Intellectual property laws play just as important a role in Florida’s entertainment industry as they do in high tech. Copyright law and trademark law help give creators and companies exclusive rights. It is important for the rights holders to protect their rights, and make sure that anyone using their protected material has proper permission.
In a recent case, a theater company filed a lawsuit over the right to use classic pop songs by the British band, the Kinks, in a new production. According to their lawsuit, the producers of a musical play called “ModRock” wanted to use the Kinks’ 1960s songs “Sunny Afternoon” and “Dedicated Follower of Fashion” in the show and a soundtrack album, which tell a story based on the cultural changes going on in London in the 1960s.
To make sure they could legally use the songs, the producers contracted with a music clearance company to secure a license from Warner/Chappell Music, which controls the copyrights on the songs. According to their complaint, the producers were told that the songs were cleared for use Based on that promise, the producers claim to have spent hundreds of thousands of dollars preparing the show and album, both of which featured the songs prominently.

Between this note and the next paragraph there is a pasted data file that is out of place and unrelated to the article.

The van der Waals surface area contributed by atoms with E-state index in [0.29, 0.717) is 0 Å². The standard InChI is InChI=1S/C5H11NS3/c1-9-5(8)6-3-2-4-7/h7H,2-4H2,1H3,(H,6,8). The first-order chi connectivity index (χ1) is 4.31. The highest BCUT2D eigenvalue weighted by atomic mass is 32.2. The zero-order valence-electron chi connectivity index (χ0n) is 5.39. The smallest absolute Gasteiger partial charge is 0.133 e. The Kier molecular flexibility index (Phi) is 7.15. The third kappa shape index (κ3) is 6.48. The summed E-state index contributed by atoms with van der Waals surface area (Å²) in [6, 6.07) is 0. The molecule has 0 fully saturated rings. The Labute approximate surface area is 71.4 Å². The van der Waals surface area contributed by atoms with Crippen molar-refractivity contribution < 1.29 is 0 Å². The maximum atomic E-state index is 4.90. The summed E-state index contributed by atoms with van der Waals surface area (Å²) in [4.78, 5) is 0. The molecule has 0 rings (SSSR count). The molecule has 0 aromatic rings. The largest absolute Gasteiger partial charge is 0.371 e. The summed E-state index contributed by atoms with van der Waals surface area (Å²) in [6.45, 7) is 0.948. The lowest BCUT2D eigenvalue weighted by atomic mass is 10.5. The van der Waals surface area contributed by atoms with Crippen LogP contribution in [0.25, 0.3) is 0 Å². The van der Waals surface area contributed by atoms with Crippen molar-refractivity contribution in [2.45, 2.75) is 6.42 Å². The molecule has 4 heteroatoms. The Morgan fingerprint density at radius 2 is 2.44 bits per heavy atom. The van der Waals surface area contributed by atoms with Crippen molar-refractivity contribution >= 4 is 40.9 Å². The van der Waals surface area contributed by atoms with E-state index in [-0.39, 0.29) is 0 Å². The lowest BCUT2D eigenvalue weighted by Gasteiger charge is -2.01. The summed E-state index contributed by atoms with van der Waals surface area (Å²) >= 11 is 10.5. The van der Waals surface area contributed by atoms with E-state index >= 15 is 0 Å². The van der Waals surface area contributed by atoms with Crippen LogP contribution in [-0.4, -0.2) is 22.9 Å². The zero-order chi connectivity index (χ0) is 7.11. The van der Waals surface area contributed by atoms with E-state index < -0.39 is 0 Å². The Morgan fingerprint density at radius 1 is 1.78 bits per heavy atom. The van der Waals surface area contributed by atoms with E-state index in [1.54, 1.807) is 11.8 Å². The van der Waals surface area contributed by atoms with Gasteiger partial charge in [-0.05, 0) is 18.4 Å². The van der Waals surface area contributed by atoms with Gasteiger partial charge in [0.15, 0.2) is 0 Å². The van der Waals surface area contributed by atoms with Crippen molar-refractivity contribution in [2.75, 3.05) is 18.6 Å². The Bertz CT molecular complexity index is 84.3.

However, just a few days before the show was to open, the producers claim that Warner told them that the two Kinks songs were not cleared for use. Kinks songwriter, Ray Davies, wanted to use them in his own theatrical production, to be called “Sunny Afternoon,” which is scheduled to open sometime this year. The “ModRock” producers contend that until this point, neither Warner nor the music clearing company had told them that Davies’ permission was needed before they could use the songs.
The producers claim breach of contract, negligent misrepresentation and breach of the duty of good faith and fair dealing. Intellectual property laws are notoriously complicated, but much of the entertainment industry can hardly function without them. When negotiating a contract, it’s important to have the help of Florida attorneys who have a deep understanding of the law and the experience to know what kinds of problems may come up in the future.
Source: Courthouse News Service, “Rhubarb Over Stage Rights to Kinks Songs,” Matt Reynolds, Jan. 24, 2014